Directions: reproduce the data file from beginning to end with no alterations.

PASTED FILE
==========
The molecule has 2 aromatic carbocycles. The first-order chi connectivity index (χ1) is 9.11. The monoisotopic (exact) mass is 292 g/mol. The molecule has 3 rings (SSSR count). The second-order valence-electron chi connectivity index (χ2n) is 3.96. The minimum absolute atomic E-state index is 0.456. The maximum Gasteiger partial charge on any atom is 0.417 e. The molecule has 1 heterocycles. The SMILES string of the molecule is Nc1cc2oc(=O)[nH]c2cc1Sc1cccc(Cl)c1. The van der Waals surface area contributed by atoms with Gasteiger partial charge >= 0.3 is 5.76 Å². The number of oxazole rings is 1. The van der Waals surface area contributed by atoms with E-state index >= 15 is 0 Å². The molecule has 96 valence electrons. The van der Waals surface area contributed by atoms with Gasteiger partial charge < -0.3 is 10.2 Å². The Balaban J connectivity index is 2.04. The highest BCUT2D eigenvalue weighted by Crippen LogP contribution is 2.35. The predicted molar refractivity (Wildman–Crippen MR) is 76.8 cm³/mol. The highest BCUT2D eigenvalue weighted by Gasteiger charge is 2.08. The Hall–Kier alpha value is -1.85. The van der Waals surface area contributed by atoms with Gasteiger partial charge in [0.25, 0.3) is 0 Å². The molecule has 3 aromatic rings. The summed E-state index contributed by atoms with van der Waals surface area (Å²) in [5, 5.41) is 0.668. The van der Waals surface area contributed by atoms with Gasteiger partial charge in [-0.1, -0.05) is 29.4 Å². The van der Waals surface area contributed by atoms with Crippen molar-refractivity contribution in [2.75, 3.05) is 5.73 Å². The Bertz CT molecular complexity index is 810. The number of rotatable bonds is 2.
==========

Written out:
The molecule has 2 aromatic carbocycles. The first-order chi connectivity index (χ1) is 9.11. The monoisotopic (exact) mass is 292 g/mol. The molecule has 3 rings (SSSR count). The second-order valence-electron chi connectivity index (χ2n) is 3.96. The minimum absolute atomic E-state index is 0.456. The maximum Gasteiger partial charge on any atom is 0.417 e. The molecule has 1 heterocycles. The SMILES string of the molecule is Nc1cc2oc(=O)[nH]c2cc1Sc1cccc(Cl)c1. The van der Waals surface area contributed by atoms with Gasteiger partial charge >= 0.3 is 5.76 Å². The number of oxazole rings is 1. The van der Waals surface area contributed by atoms with E-state index >= 15 is 0 Å². The molecule has 96 valence electrons. The van der Waals surface area contributed by atoms with Gasteiger partial charge < -0.3 is 10.2 Å². The Balaban J connectivity index is 2.04. The highest BCUT2D eigenvalue weighted by Crippen LogP contribution is 2.35. The predicted molar refractivity (Wildman–Crippen MR) is 76.8 cm³/mol. The highest BCUT2D eigenvalue weighted by Gasteiger charge is 2.08. The Hall–Kier alpha value is -1.85. The van der Waals surface area contributed by atoms with Gasteiger partial charge in [0.25, 0.3) is 0 Å². The molecule has 3 aromatic rings. The summed E-state index contributed by atoms with van der Waals surface area (Å²) in [5, 5.41) is 0.668. The van der Waals surface area contributed by atoms with Gasteiger partial charge in [-0.1, -0.05) is 29.4 Å². The van der Waals surface area contributed by atoms with Crippen molar-refractivity contribution in [2.75, 3.05) is 5.73 Å². The Bertz CT molecular complexity index is 810. The number of rotatable bonds is 2.